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Have you any metal? Sell it to the Metal Shop, maintained by Seattle women for patriotic purposes, at Fourth ave. and Pine st. They will pay you in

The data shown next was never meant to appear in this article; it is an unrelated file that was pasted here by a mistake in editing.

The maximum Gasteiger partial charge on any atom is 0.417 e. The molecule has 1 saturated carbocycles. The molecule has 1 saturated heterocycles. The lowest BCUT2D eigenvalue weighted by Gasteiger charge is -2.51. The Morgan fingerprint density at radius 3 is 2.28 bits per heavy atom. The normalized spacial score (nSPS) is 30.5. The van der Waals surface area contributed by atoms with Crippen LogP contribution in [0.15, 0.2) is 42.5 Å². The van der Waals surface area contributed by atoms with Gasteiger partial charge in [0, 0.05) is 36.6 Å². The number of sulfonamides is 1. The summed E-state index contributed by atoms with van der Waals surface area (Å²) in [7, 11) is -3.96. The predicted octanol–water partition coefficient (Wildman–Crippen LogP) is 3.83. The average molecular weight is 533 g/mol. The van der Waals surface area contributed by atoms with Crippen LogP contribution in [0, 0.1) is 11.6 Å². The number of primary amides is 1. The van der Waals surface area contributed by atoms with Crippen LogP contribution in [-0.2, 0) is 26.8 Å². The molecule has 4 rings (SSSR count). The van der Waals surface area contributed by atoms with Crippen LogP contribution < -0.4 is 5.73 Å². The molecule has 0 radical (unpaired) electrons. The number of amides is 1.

War Savings Stamps, thus doing you and the W. S. S. campaign a good turn. Gold, silver, brass, copper —all metals —are good for War Savings Stamps. Full I .eased Wire of the l'nitc<! Press Association. Complete Scnire of the Newspaper Enterprise Association. VOLUME 21. NO. 2.W ENGLAND AGAINST WEAKENING NAVY Why Do Frenchmen Wed Yankee Girls? Here Is the Answer (Fv Xr«t|Mptr Knterptiae AlKJHX'latlani WASHINGTON. Dac. 5 Why do m> many Frenchmen who are «rnt to America with ih» various war mission* of their country marry American girls? B»c»uw to th*>-n American girl* are 'different ' They are so courageous, these little lailiri of the New World, ao Independ »nt. They do not have to 1» approarited thru aolemn »«fnu« of wati-hful pnp*a ami miunmw, tad on* can Invito them to so to Um theatre. or even for an auto lid*, without taking papa ant) mamma al<>njr' They maku en tutmrr.t* without aveo consult- Inc papa and ma-ntna" They play tennis and r"lf thsy ride horseback. they iwim; AVIATOR DELIVERS U.S. IMJUL Pathfinder Arrives Here Aft er Stormy Trip: Pre dicts Regular Service The first bait of mall to be deliv trr-1 in Seattle by an airplane «•» (fflctally turned owr to Poetmaster Edgar Rattle Thursday afternoon by Flying Ueut A. K. Holland, of the t'nited State* army. Pioneer of the mminj aortal mail and [Hnwni'r route alone the Pa «fir coast. IJeut. Hogland rested In fleattke Thursday, following hi* ll hour flight from Itarfaiwnto to Seat tie In adverse weather. The aviator arrived In Seattle at 317 o'clock Wednesday afternoon, but was un able to affect a landing until I 37. .% Roach Voyage While, according to hla statements. Lieut. Hogland encountered natural disadvantage* in observing the ceurse of the meditated mail route, he nay* the plan I* perfectly feasible. The success of the Initial trip, he •ay*. will justify the government In establishing. without delay, an air Wane service between Seattle and Point* Mouth. It took Uogland only five hour* to reach Seattle from Eu fene, Ore, In thi* Interval, the avl *tor flew thru a stiff gale and hard Wind. Arriving at the University of Washington grounds shortly after ' P. m. Lieut, llogland circled three times over the university building* and tree*, but wa* unable to affect a landing on the limited •pace, bordered with a cheering m»s% of men In uniform and civil ian spectator*. He then directed hi* cour*e to the ■anlrjpai g n \( link*, where he t»r>rt«"S without ml*h»p. A crowd Immediately aeaembled. The *pace •"ntalnlng the machine wan rope<l o" by the police n few minuted *ft«r the landing, to prevent lt» ®°"lble Injury. lieut Hogl&nd was exhausted rhiilM, an ,| wnn taken directly to the Hotel Waahington In a prl **t* car. There, fo]lowing a warm ■•th ®nd a meal, he related the In dent* of hln epochal trip briefly 'f weather condition* are not ■odified Friday. I ahall return to *r*m*nto by train, leaving my P l *"* In Seattle." Lieut. II or land ia ml Thursday. In dlacuseing hi* *turn. The trip was very hard, berause •« constant rain and a hard wind, •w I should not like to attempt It (Mediately again if the weather fisf**, and the outlook Is good. I Of course, return by air," he ■Ho '-le„t Hogland* flight, thru the . ** r 'f weather condition*, i* a Oration of the reliability of airplane. according to Seattle mechanical . *|»ertfl. f-»|f)we,i th „ ni(tht w(th th , ■••neat of Interest. Malie, It « Mil* a Minute • hvt'l, 1 * "" " ' r " v l> " wln ' l of , ?* """""•"•r.-.i the enure trip oijry r ,,| j 7 minute*, f,leut. fC»ntl„urd I'nor Ten) fund (. r relief * quarter' t h " rt m "" on **> d r fr.tnca In three <iay«. they drive their own automo biles. They are "epatantaa"! They do not seem to be afraid of anything in the world, not even "current* of air." for they go about bare headed and bare necked In all aorta of weather They talk about anything for they *re Just aa Independent In their opinion* aa they are In their conduct. The chatkcea are they can tell you what they think about anything you choose to mention from the i>r«-»ident'* peace note* to the be«t way to get rid of cootie* when you go hack to the front. And If thev say thing* that are funny and you laugh at them, it only peem* to please them. They are not embarrassed at all The American girl* are very pretty, torv- -~noat of them. VICTIMS OF BANK FIGHT I REMSBERG Statement Signed by Prom inent Citizens Recalls Fremont Bank Pailure One of ihr most «en*atlonal raiqpaign document*, Hearing the iicnature* of a mure of rep renen tat 11 e rtlljen.* of Fremont, directed again*! I'oct lommio •ioner Ketnaberg. made it* ap pearance today. It recall* the failure of the Fremont Stale bank, of which Ketnsberg waa president The statement la algned by vic tim* of the bank failure, and in elude* Senator D»n Sam V. Collins. Howard McKee. A. D. tirow. T. C. Snider. J. A. Townaley, J, II Goodrich and K. C. Morrison. The statement. under the caption. "Remsberg's Record." followa "On January 31. 1917. the Pre mont State bank, of which Judge C. K. Remsberg wa* organizer and president, closed It* door* owing de positors between 11*0.000 and 1170. 000. practically all of which waa from working men and women. The depositor* number™! *OO. "The stockholder* of the bank were C. K. R«wnsberg, J. Harwood Morris, S P. Dixon nnd W. A M<v Cutchln; the director* were C. K Remsberg, J. Harwood Morrt* and S. P Dtion. "At the time the bank closed Its door*. Jan 31. 1917. the S. P. Dixon A Co. corporation, (of which C. K. ltemsberg was secretary!, owed the bank, on unsecured notes, 14.1,000, or about one fourth of the deposit* "One note, for $12,000, wa* dated December 29th. 1918. only 31 day* before the bank failed It wa* signed by C. B. flemaberg, as pceretary." FLU NOW AS BAD AS DURING BAN Hpanlsh Influenza wax scheduled to become a quarantlnable diseaae In Seattle Thursday. with the papain * of an ordinance submitted to the city council by Mayor Ole Hanson and city Health commissioner J H. Mc flrtde. The ordinance wax slated for consideration at a special m»< tjng of the council Thursday afternoon. Immediate quarantine and Individ tial co-operation In the matter of hcaJth and sanitation should l>e taken, if the rising influenza menace la to In- finally obliterated, I>r. Mc- Brlde say a A total of 2*4 new Influ enza caiee.M, reported to the health department Wednesday, shows that influenza la now practically at the stage It was during the ban, when between K» and 25 people died each day, according to Mdlrlde. Hteps may be tak'-n by the health department to compel the owner* of cheap lodging house* to improve the general sanitation of their buildings, #mpeHally In regard to ventilation. Klfteen men were taken from such establishment* Wedneaday desperate ly 111 with Influenza, and conveyed to the old court house emergency hos pital They had lain in damp, poorly ventilated rooms for several days, without rnedbal ax*l*tance, which aggravated'their condition to th< dan ger point, Dr. McHridc aafrl 1 The Seattle Star "Tig'er" Clemenceau Lives in Plain Home, Second Floor BacK Most Powerful Man in France Leads Life of Simplicity—Honors Don't Bother Him He lives in a dingy apartment house aUtne, tare for a servant. A bowl of milk is hi* favorite evening food. It leu* long his habit for years to get up at 2 in the morning and dietate for an hour or two, tfun go Itaek to bed till 10. He has a violent temper and a sarcastic tongue, but likes peoplr to fight anil be wittier than he is. He has always led the opposition and has pulled down more premiers than any other man. He is a physician, but has never practiced. He has a modest income from literary work in addition to his salary. He is said to hare sold hi •Special to The Star by N. K. A.I PARIS. Dec & —Clemcn<-e»u, big ge«t and moat powerful man In France, acclaimed a* the mtvlor of hla country. 1* a real democrat. No palace for him tho he'* grent er than a king, more powerful than the president of France. Clemenceau live* in a dingy apart ment house In a narrow street In Parts. It's not In the fine residential district, either His flat Is the sec ond floor back " The great man live* alone, save for a servant or two. Ill* children am married and live elsewhere. He ha* been separated from hi* wife, whom he married In America, many years Milk I* Clemenceau * favorite food for hi* evening meal. He doesn't smoke any more He likes gray clothe* and always Wears a soft, crush hat. quite ancient. Hl* chief recreation Is walking In tho tiny garden l>ehlnd his flat. Hlnce he ha* been premier he ha* changed hi* habit*. l(e get* to the war office at a very early hour In the morning Formerly he moat of his time at literary work, writing plays and books and editing the newspaper he founded, "f/Ilomme Libre " Worked j n Nlf tit Hour* Then It wan (*lemenre;iu*s cuiitom to have a bowl of milk for dinner and go to'bed very early, lie would Invariably get up at 2 or 3 o'clock In the morn In* and upend a couple of hours dictating to hl« secretary. Then he would ro back to l»«l and get up "for the day" about 10 o'clock. The long suffering aecretary lived nearby. It was hi* Job to get him eelf out of l»ed and over to the Clem enceau flat at the exact minute of the night when the maater felt like climbing out of bed and doing some work. I.lUea a |-'iglit (lemenceau has a violent temper. |f«> like* a fight He geta In a rage and fights with a bitter, sarcatlsc tongue when he's opposed. But paradoxically, those who have come in contact with him a great deal say he doean't like people to agree with him all the time, he liken them to come l»ark at him. be wittier than he Is Moat people, including officials, are afraid of the Clemenceau Ire Kor close to half a century he has l>een either » member of the cham l»er of deputies or a senator He has always been lender »»f the opposi , lion, and is credited with pulling THE GREATEST DAILY CIRCULATION OF ANY PAPER IN THE PACIFIC NORTHWEST f.ntrrnl n* flecon«l Clih MilUr May t. lift, at ttia I'witofflr# at HcaltU, Wu h . uad«r tfca Art of Congr»ae March I, l|?f l>neon't Smoke SEATTLE, WASH., THURSDAY. DECEMBER 5, 1918. newspaper, L'Homme Libre. down more rremler* than iu>y other man tlemenceau In 77 year* old. 11l I* a phyalrUn. but h« ha* never practiced. Tho he ha* written fa mous l*ook* and playn and haa been a public man all hi* life, ho ha* never been elected to the French academy. because candi date* for the "Immortel* • are *up poaed to call upun eax h member ajid a*k for hi* vote. Olemenceau wouldn't do that If he'a ever elected. It will not be because he nollclted the honor. \ lalfot America It w.i* In IS*S (hat Clemenceau went to America, and he uw the surrender of Vicksbiirtc >md now he baa Men American aoldler* come to France and force the aurrender of the fierman Invader* of hi* own land. While In Amerba. Clemen ceau wiu a profe**or of French 111 erature In an academy at .Sbimford. Conn In I*7l Clemenceim w:i* mayor of Montmartre, oiw of the arr»mll**c rnent* of I'arl* In 1875-74 he vu president of the I'url* municipal council, which Job In equivalent to beltiK mayor of all Parla. Karh ar rondl**emcnt h»* a mayor, who I* appointed. K.k li clecL* wmbfr* of the municipal council, which choose* a president. Clemenceau'a Kalnrv I.* premier I* 100,000 (about 119.000) franc* a year The member* of hi* cabinet, whom he appoint*, (ret SO,OOO franc* a year. The president of France. M Itay rnond I'olncare, Ret* a aalary of 1,000 000 francn a year, but he live* In a palace, and I* *uppo*ed to *pend It all. British Troops Nearing Cologne I/)NDON, Dec. f, llrltish troopn have approached to within 22 mil*'* of Cologne, their principal objective. It wan shirwn In Field Marshal HaJg's official Ntaternent today. "We have reached the line of Kronenburg. Hchlelden and Huron," the communique said. (Iluren in 22 miles south west of Cologne i Will Wear Masks in Frisco Stores tIAS KUANCIHCO. |»Ec r». City health Officer If.iHslcr has asked i that »ll employes of department •tores wear Influenza rna.sk* again, i 1 owing to the Increase In Influenza. I Thirty four new c&sch were reported ; yesterday. SAYS RUSS WERE NOT GIVER AID Kerensky Compares Ger man Revolution With Trouble in Russia IS BOLSHEVISM DODGED? 111 KinVIS 111 KI.IM.KIt (Copyright, 1»1», by I'tilled I'resa i MINIMIS. Iw-r i.—"lf Kussla had lirrnuni'i prami opimr t unity II ktimald now be a frral drimar« ) like Awirfl I," \l**l amtrr Itrrimki, former Russian premier <l«rUrnl In an Intrr ilr« with the I nllnl I'rmi to- Ha> , In whli h li<> ilrrw > com parUon Imfn ;he lliioliii ami Ihe timiun r»\ »liili»n«. "I lielleve the tlermati revolution, altho atarted under similar rondl tlona. and with almll'tr alma to the Itusslan. waa able to avert Bolahe vl*m There .ire thr»e striking feature* In which the two differ "Klrst. owing to i>e%< e prngreaa uttalned < lerwanv oan itrvoW her entire effort to Internal reconstruc tion. Instead of being compelled, like Ituaai.-v to defend herself simul taneously from the foe No I'ropafanda "Hreond, Germany Is nh)«rt to no |*>wtrful, hostile Internal propa gandn "Third, If starvation actually threatens, Ormany ran get the al lies to help. Ituaal% had nolKxly to aid her. Thr«» spell the difference be tw<-en succeaa and failure, and tell the utory of ItUaslu « tragedy If Ituixua had "lerrnanya pr«went op portunlty. she would now b« a great democracy, like America "When the old regime was over thrown. Russia had to fight an out «ide foe with one hand and do the best she could to build up herself wtth the other Aa a result, she was unable to perfect a new economic and political structure sufficiently ■trong to withstand the strain "The Itusalan army was worm eaten with German propagandists Aa an esample of this, every time I Issued an order, while preparing for the July offensive. Rupprwht ap (Continued on Paje Knurl Belgian Forces Are Approaching the Rhine River IfAVKK, Dec. & lielglan troop* have approached within IS mile* *»f tho Khlnr. it wa* IndlratMl In tho I'.rltjian official communique today. have occupied Noud," the re port said "A light detachment h.ui entered < ►denklrchen." Odenklrchen I* on Important town 15 ml Ira southwest t»f Dusseldorf .ind 25 mile#* northwest of Cologne. Will Discharge 100,000 Navy Men WASHINGTON. !*c I. —Ola charge of 100.000 men from the navy, as soon as convenient, ha* been au thorised by Secretary I>anlels Ho aaJd the forces would be considered ns units, and no Individual* would be uismiflned In Europe Daniels Favors Wireless Control WASHINGTON, I*ec. 6 —-Oovern nwtit monopoly of all wlrelc** In the I'nlted State* and It* p<i**e**lon* w»* ll(| \DC ated hy Secretary of the Navy Daniels today. KING ALBERT AND HIS PARTY ARE IN PARIS I'AIUH. Deo f. King Albert of HHKiurn ami hi* party arrived here today. A Letter From Clarke Editor The Star: I feel that 1 owe to The Star and to the bank.H of Seattle an apology for not calling to your attention the peculiar position occupied by Seattle hank* on my Hat of $l,OOO subscribers to War Hav ings Stamps. The banks of Seattle have carried at all times thruout the year a stock of sUimps amount ing to from $200,000 to $.100,000 In value. They have Hold them to the public, and have made WILSON TO SEE FRANCE NEXT WEEK President and Mrs. Wilson Occupy Former Suite of Hohenzollerns IS PLANNING SPEECHES 8Y IUHIKKT J. BKNIIKR (tinlMt Kress Staff t"orres|>ondenl) AMMKI) 11IK I. H. N. (•KOK«>K WASHINGTON, ller. s.—<Hy W lmlwn to Nm \ork >— President Wilson will talk plain 1) upon lil» II principles when hr rcwrhrw Knnrf. The president la busily at work on the tentative drafts of the apeechea he will deliver In Kronen. There la every ItHUGAtion that the president will declare for grading down of armaments on ant and land and that no one sea power ran be nupreme The prMldent alept late today, and It wa* announced that hla cold la h»tt»r The aea la rough. Ixint wireless n#*i report* are Itelng received by the president fre qqently during the da) Sfayor Htttn of New Tor It wlnh ed the president "Godspeed" by wireless After disposing of his routine work, the president resta much of the time, under orders of Hear Ad miral Grayaon. hla personal phval clan. The latter and 1 "resident Wil son take frequent constitutionals about the decks. The president at tends the ahlp'a movie* and |«rtlc! pates In all functions. The George Washington la expect ed to arrive In Tlrest on !»»«•. li. of IS, by way of the Aw>re*. The ship's wlrelesa la In constant touch with Washington All the VMset't appointments are very plain. The president and Mm. Wilaon occupy the same aultea that were built especially for the kaiser and kaiaertn yeara a«o. The aufne waiter who served the former kaiser and kajacrln la nerving the president and hla wife In the uim aulte. WASHINGTON. l>ec. 6 The navy • department wan In ron»tant wlrele** communication today with the presidential *hlp Ceorce Wa*h- Inicton and her convoy. Just he fore 10 a. m the department stat ed that all ««• well with the party. No definite report of position had been made at that hour. GLASS NAMED TO TREASURY WASHINGTON. I w G Nomi nation of Congressman Carter Glass. Virginia, to be necretary of the treasury waa went to the senate today from the White House Claim entered congress In 1902 and first won national recognition for his aid In drafting and carrying thru the federal reserve hank net. <ila*s will assume the duties of the secretary of the treasury De cember 16. Secretary McAdoo an nounced today. McAdoo tuild he will take a *hort rent and then will rr*uine the pruc tic* of law In New York. McAdoo will remain on the Job n» director (rcneral of railroad* "until a couple of day* after the flrft of the year." of the new secretary, McAdoo ■a Id: "Personally I am deeply gratified thut Mr Glass in to t>e lit the helm of the treasury and 1 nm confident ho will give the country a brilliant arul satisfactory administration " "It would he presumptuous on mv part to klvo out any statement Im* fore the senate confirms my appoint ment," (ilass said. collections on over 30.000 pledge* entirely without profit, commission or remuneration of any kind, and entirely at their own expense, a patriotic work that cannot be excelled. With ho large a stock of sta.mps on hand, a special re port was hardly neceasar\ There Is nothing "slack" in any Seattle bank that 1 know of, and I would like to make this explanation to the public. Yours truly, C. 11. CLARKE. NIGHT EDITION TWO CENTS IN SEATTLE /»r T«»n»*ht an* Friday, rain; WCalnCr I OICCdSI. mod'rat wind DIPLOMATIC FIGHT WILL BE WAGED ON PRESIDENT'S IDEA President Wilson's disarmament pro gram is to be attacked at the peace confer ence, it becomes strikingly evident today from a published statement made by British Secretary of Munitions Winston Churchill. In effect, Churchill gives notice that if disarmament means the weakening of the British navy, to any extent, the British dele gates will enter the conference with the firm purpose of combatting such a program. Naturally, this also is plain notice of oppo sition to President Wilson's "freedom of the seas" proposition. (By Cntlerf PrrMt Lratetl Wire. Direct to The Btmr) LONDON, Dec. !>.—Winston Churchill, minister of mu nitions, speaking at Dundee, declared that Great Britain is determined to maintain its naval supremacy. "We shall enter the peace conference with the absolute determination that no limitation shall be itnpcwed on our right to maintain naval defense," he said. "No matter what appeals are addressed to us. we do not intend to lend ourselves in any way to restrictions which will prevent the navy from maintaining its well-deserved superiority on the seas." In regard to internal affairs, Churchill said: "The government has decided upon nationalization of the railways, but has not yet decided regarding nationaliza tion of shipping, which is a complex question." LONDON, Dec 6 —(By Wireless.) —Both morning and afternoon pa per* prominently display the I'nlted l"ress dlspaU h filed by Robert J. Bender Juftl before President Wilson (tailed. In which It m stated that the president "undoubtedly will vk disarmament on sea aa well as on land." (Bender further said that the pres ident's Insistence on consummation of America's three year naval build Inic pro cram may possibly reflect his determination to ask other na tions to "scale down" or the United States will "scale up." and that "It Is reported the president regards the HUN OFFICERS CRUSH REVOLT AMSTERDAM. IVc 6 —Serious fiuhtitiK has occurred In Kreuu nach, in which revolutionists were defeated by army officers, It was reported here today. Officers forced the revolutionists at the point of pistols to haul down he red flag Following the rcmo\!. of the wounded, the of fleers cr.eered the former kaiser. Kreuinach is on the N'ahe river, eight miles south of the bend in the Rhine at Hlngen. It is in the territory to be occupied by the French under the terms of the armistice and is only 18 miles south of Kaub. which is expected to be the southern point of the American bridgehead. Kreusen.ich Is an lni|)ortant manufacturing cen ter. it haa a population of 25,000. Austrian Leader Says Union With Germany Is Vital LONDON, Dee. s.—There is a dls position to agree with the suggestion of Austrian Foreign Minister Bauer, that German Austria necessarily must Join the confederation of (ier man states, since reorganization of the Austrian empire is impossible. I'nlriw Herman Austria docs make »uch a move, Mic will h* left In an extremely difficult geographical and economic position. J "A Prussian Prince Says Ex-Emperor Needs Protection AMSTERDAM. Her 5-Prlnrt. Henry of Prussia, brother of the kai ser, has Issued a proclamation mat ing that ttie "eldest Hohenr.ollern" has left Prussia, and that it is. there fore. Incumbent upon him to cry thing possible to aid the lawfully elected government. "At the same time," he concluded, "It is my duty to stand by tlm kaiser and protect him from harm." Par Tiftf, by Mail. |ft $0 to 99 99 dajißer of militarism at sea to be aa great as on land and that he does not favor a Joint sew policy between Croat Britain and the United States. "I The Westminster Oaxette says: "The correspondent of the United Tress Is clearly a rather abrupt man. or he would have endeavored to put the new doctrine a little more per suasively." The Caxette expresses hope that Wilson will not sirens naval disarm anient excessively, thus overlooking the disarmament on land. The Standard calls it "A remark able statement." ARMISTICE TO BE EXTENDED? J.ONPON, I>c. s.—The Evening Standard says It understands the armistice will be extended. Montenegro Hopes for United State* of Jugo-Slavonia PARIS. Dec. 5.—A "United States of J into Slavonian" hnsed on the orie ntal American federation. Is Hie am bition of Montenegro, NicholM Hald ouclvlch, minister of the Interior, said in an Interview with thfe I'nited Press today. "We are heartily In favor of a union of Jufro-Slavs." said Haidoucl vtch. "We will Join In a plebescite on th« question of our future status. The peoples will abide by the result." PLAN TO INVITE FOCH TO AMERICA WASHINGTON. IVo. 6.—Marshal Foch, commander In chief of the allied armies, will lie invited to visit the rnited States, if a resolution be ing prepared by a member of the senate is adopted. Have you a* ~*tab lished businej* you wish to dispone off Note is the opportune time to sell at a profit able figure. WV sup pest that you list your business for sale with one of the dealers ad vertisinp under the. classified heading of I! us in ess Opportuni ties.